When I married my husband, I inherited this most unfortunate problem that I didn’t even consider would be a problem until it became a problem, and now it’s escalated into my biggest pet peeve ever.

My married name is also a common first name.

Meaning I have two first names as a whole name.

Given that creepy people hang out on the World Wide Web (I mean, none of YOU of course, just other people), I don’t want to give away what that actual name is. But let’s call me Amanda Morgan for demonstrative purposes.

Usually, it’s at the doctor’s office or when I’m getting an email from someone who doesn’t really know me (because they see my name in their inbox as last name first).

Last week, I took my kids to the doctor and even though I said I had an appointment for Liam and Quinlan Morgan, the receptionist still looked up and asked, “And you are Morgan?”

Yes. My name is Morgan Morgan. Isn’t that handy?

It really irritates me when people can’t take the time to really LOOK at my damn name and get it right. Because for God’s sake people, does that mean you think my last name is Amanda? Every time I see an email addressed to Morgan, I get this prang of irritation and the urge to respond in some snarky way usually involving calling them by their last name. (Take THAT Smith! That is your name, right? First name Smith, last name Adam? Smith Adam?)

HA!

Haha!

But I always chicken out.

And while I feel more annoyed than I probably should when strangers call me Morgan, my irritation increases to epic levels when someone I KNOW calls me by my last name. Like that guy at that agency whom I’ve been working with for nearly two years.

Or the co-worker I see ON A DAILY BASIS.

Am I really so forgettable? Don’t answer that.

The point is. What I really need is to stop being so afraid of correcting people. That’s what I need. But I’m introverted by nature, and I also have this irrational fear of upsetting anyone, so normally I let it go. (And also, simply calling that person by their last name is lame.)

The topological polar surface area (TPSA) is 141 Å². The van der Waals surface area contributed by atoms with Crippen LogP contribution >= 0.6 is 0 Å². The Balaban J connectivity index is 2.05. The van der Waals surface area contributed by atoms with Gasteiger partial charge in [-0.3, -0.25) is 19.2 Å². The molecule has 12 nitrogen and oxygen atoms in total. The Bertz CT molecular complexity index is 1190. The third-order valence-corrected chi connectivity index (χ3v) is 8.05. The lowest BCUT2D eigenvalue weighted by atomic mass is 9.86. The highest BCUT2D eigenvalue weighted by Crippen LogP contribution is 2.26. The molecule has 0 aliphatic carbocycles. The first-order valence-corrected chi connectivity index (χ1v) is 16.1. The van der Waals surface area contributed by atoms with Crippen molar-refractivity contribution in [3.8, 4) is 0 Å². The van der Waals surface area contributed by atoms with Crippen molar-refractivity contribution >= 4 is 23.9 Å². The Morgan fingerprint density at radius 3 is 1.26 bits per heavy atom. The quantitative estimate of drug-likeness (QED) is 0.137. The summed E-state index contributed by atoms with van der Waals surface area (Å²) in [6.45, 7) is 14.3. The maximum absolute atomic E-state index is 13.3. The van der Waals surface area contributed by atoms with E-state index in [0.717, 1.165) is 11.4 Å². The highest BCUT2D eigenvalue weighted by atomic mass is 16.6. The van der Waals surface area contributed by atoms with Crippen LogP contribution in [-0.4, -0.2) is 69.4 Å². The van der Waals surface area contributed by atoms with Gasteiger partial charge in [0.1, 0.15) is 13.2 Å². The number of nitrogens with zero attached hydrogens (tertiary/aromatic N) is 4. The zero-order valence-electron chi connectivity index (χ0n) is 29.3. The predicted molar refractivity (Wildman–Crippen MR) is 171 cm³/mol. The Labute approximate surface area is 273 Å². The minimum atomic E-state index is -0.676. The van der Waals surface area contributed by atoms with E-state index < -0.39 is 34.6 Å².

But this pet peeve of mine, it occurs at least on a weekly basis, so what I need is a good come back. Got any good comebacks? I am lacking in the witty department. What I’d like to so is shout “Goddamn it people, my name is Amanda. Get it right!” But I’m thinking that might now be the best way to go about this.

As a side note, my second biggest pet peeve: Girls who pucker their lips in photos. What is that about anyway?

Wednesday, May 12, 2010

What the Flagnar

Here I am again in this all too familiar situation. I tell myself, Self, you really need to do more writing, it will make you feel so good. And so I promise to get back to my blog and create a post every day. Of the week that is. Barring any major busyishness in work, school, children, life, and OH CRAP there go all of my posts.

So I’m reaching today, because I made the promise. What can I tell you?

This morning, Liam announced that he couldn’t find his monkey in his bed. I asked if it was on the floor. “Well,” he said. “It’s not on the right. And it’s not on the left.”

(It’s much funnier when delivered in a four-year-old voice.)

Last night I was very proud of myself for fixing a nice pork chop dinner (mind you, I rarely cook, this was really a feat). Liam went to bed without having eaten a thing. “Why can’t you just make peanut butter and jelly for dinner?” Bust.